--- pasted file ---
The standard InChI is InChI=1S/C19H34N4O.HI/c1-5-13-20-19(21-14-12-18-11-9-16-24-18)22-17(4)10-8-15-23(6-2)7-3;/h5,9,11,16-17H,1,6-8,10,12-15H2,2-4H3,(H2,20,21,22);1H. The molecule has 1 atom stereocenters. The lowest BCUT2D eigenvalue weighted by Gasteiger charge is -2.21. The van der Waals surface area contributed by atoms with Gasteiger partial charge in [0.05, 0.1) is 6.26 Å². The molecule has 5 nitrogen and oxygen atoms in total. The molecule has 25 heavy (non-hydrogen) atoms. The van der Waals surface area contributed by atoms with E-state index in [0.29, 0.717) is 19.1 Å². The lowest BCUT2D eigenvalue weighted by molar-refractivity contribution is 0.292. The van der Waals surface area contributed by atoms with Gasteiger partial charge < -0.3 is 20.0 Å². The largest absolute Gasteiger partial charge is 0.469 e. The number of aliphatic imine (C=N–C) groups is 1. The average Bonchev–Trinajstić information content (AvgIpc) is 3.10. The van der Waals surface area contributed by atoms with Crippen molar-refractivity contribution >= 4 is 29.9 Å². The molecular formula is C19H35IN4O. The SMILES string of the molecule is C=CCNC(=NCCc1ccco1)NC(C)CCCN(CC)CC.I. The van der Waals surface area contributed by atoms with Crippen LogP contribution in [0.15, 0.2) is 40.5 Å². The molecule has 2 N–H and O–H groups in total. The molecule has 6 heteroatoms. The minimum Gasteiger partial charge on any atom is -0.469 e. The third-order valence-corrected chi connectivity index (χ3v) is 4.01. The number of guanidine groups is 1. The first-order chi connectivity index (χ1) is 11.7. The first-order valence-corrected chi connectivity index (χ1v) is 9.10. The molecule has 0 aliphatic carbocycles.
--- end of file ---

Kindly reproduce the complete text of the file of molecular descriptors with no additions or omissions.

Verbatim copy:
The standard InChI is InChI=1S/C19H34N4O.HI/c1-5-13-20-19(21-14-12-18-11-9-16-24-18)22-17(4)10-8-15-23(6-2)7-3;/h5,9,11,16-17H,1,6-8,10,12-15H2,2-4H3,(H2,20,21,22);1H. The molecule has 1 atom stereocenters. The lowest BCUT2D eigenvalue weighted by Gasteiger charge is -2.21. The van der Waals surface area contributed by atoms with Gasteiger partial charge in [0.05, 0.1) is 6.26 Å². The molecule has 5 nitrogen and oxygen atoms in total. The molecule has 25 heavy (non-hydrogen) atoms. The van der Waals surface area contributed by atoms with E-state index in [0.29, 0.717) is 19.1 Å². The lowest BCUT2D eigenvalue weighted by molar-refractivity contribution is 0.292. The van der Waals surface area contributed by atoms with Gasteiger partial charge < -0.3 is 20.0 Å². The largest absolute Gasteiger partial charge is 0.469 e. The number of aliphatic imine (C=N–C) groups is 1. The average Bonchev–Trinajstić information content (AvgIpc) is 3.10. The van der Waals surface area contributed by atoms with Crippen molar-refractivity contribution >= 4 is 29.9 Å². The molecular formula is C19H35IN4O. The SMILES string of the molecule is C=CCNC(=NCCc1ccco1)NC(C)CCCN(CC)CC.I. The van der Waals surface area contributed by atoms with Crippen LogP contribution in [0.15, 0.2) is 40.5 Å². The molecule has 2 N–H and O–H groups in total. The molecule has 6 heteroatoms. The minimum Gasteiger partial charge on any atom is -0.469 e. The third-order valence-corrected chi connectivity index (χ3v) is 4.01. The number of guanidine groups is 1. The first-order chi connectivity index (χ1) is 11.7. The first-order valence-corrected chi connectivity index (χ1v) is 9.10. The molecule has 0 aliphatic carbocycles.